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Daily Dose — Endometriosis survivor on mission to educate public about this misunderstood disease

Ari Lord
By Ari Lord
April 10th, 2024

Nelson’s Emma Weiland is the President and Co-Founder of the Endo Educational Organization of Canada.

She founded this non-profit with her mother, Deborah Weiland, in 2019.

The organization was recently featured as the organization of the month at the Kootenay Koop, bringing in donations for the cause.

“That was really neat,” says Weiland, “We’ve had really positive response locally.”

The organization focusses on advocacy, awareness and accessibility around endometriosis in Canada and internationally.

Endometriosis is a systemic inflammatory disease that affects one in ten individuals assigned female at birth, in which tissue similar to but not the same as uterine lining, grows outside the uterus causing severe pain and fertility issues. It can be fatal.

Weiland works to counter the common misconception that endometriosis is a disease of the uterus, as endometriosis is found elsewhere in the body.

Weiland was motivated to start the organization after her own struggles with the disease. She first experienced endometriosis symptoms at age 12, but wasn’t diagnosed until 18.

“My first surgery was in grade eleven. My teachers had no idea what was going on. They were trying to help me as much as they could to get me through my exams and my tests. My mom was advocating for me, asking my teachers to understand,” says Weiland.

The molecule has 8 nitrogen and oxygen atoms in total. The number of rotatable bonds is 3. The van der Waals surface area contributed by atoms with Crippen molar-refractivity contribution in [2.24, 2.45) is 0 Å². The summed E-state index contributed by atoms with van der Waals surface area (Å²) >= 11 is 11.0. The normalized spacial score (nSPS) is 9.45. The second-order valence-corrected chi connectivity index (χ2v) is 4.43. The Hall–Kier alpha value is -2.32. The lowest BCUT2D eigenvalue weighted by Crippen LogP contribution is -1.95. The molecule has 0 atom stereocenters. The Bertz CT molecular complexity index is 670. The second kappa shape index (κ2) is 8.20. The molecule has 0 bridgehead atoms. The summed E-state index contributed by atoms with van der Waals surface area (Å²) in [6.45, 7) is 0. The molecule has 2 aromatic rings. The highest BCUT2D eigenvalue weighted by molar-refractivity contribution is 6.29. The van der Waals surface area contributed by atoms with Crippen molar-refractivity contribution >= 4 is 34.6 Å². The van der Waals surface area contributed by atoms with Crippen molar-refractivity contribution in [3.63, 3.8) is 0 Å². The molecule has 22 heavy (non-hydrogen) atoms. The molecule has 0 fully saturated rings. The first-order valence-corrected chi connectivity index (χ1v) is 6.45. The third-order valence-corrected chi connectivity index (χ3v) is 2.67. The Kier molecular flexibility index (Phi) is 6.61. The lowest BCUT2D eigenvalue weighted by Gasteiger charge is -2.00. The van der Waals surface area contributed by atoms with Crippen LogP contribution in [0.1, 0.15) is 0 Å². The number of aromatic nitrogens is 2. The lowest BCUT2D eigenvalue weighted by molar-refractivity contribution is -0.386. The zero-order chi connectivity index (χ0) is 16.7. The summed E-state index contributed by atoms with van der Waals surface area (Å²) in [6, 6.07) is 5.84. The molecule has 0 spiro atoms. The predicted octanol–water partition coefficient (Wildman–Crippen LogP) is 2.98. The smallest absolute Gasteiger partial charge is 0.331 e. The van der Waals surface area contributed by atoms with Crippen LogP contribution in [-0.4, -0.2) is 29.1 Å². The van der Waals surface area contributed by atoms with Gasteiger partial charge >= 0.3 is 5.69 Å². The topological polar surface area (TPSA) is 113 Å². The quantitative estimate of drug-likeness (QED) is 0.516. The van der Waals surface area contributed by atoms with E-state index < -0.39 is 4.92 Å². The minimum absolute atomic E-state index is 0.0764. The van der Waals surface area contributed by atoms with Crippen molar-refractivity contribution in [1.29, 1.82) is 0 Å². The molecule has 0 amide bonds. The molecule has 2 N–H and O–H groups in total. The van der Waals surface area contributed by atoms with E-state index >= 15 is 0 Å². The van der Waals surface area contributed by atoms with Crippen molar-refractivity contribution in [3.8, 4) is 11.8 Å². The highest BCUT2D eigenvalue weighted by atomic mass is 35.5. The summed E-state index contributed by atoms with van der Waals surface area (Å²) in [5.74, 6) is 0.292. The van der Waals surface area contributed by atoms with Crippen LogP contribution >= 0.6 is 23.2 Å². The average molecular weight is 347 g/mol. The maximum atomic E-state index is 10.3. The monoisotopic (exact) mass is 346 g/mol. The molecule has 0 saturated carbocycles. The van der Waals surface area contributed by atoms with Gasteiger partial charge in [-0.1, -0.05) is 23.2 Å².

Although Weiland’s symptoms were textbook endometriosis, she now knows, it wasn’t until she was extremely ill after graduation that she was finally diagnosed. For years her doctor would offer medications for period pain, or referrals to a variety of non-endometriosis specialists or advice about dietary changes.

“Then I started having more systemic issues. I would end up having to have surgery,” says Weiland.

After her second surgery in Canada, she was still very sick because not all the endometriosis was removed from her body. She ended up on a very long surgery waitlist for the BC Women’s Hospital in Vancouver. While on this waitlist, she declined rapidly.

“I was palliative on a morphine drip, I couldn’t move. I couldn’t use the washroom by myself, I couldn’t walk by myself. The disease had completely taken over,” says Weiland.

She was in excruciating physical and mental pain, and had lost the will to live.

This was the moment her parents took action to save her life. In Canada there are limited types of treatment available to endometriosis patients, on top of the challenge of massive waitlists.

“My parents started doing research because they could tell they were going to lose me. They found out that it’s quite common for people to travel for care, for a very thorough or quality excision surgery, which is the type of technique that’s needed to take the endometriosis out by its root,” says Weiland.

Weiland travelled to Atlanta, Georgia for surgery, which was a positive experience, as they were able to remove all the endometriosis tissue from her body.

One of the reasons it took so long to treat her endometriosis was because only her reproductive organs were being treated however, the disease was present on her bladder, bowels, and appendix, something that wasn’t recognized until she went to the US.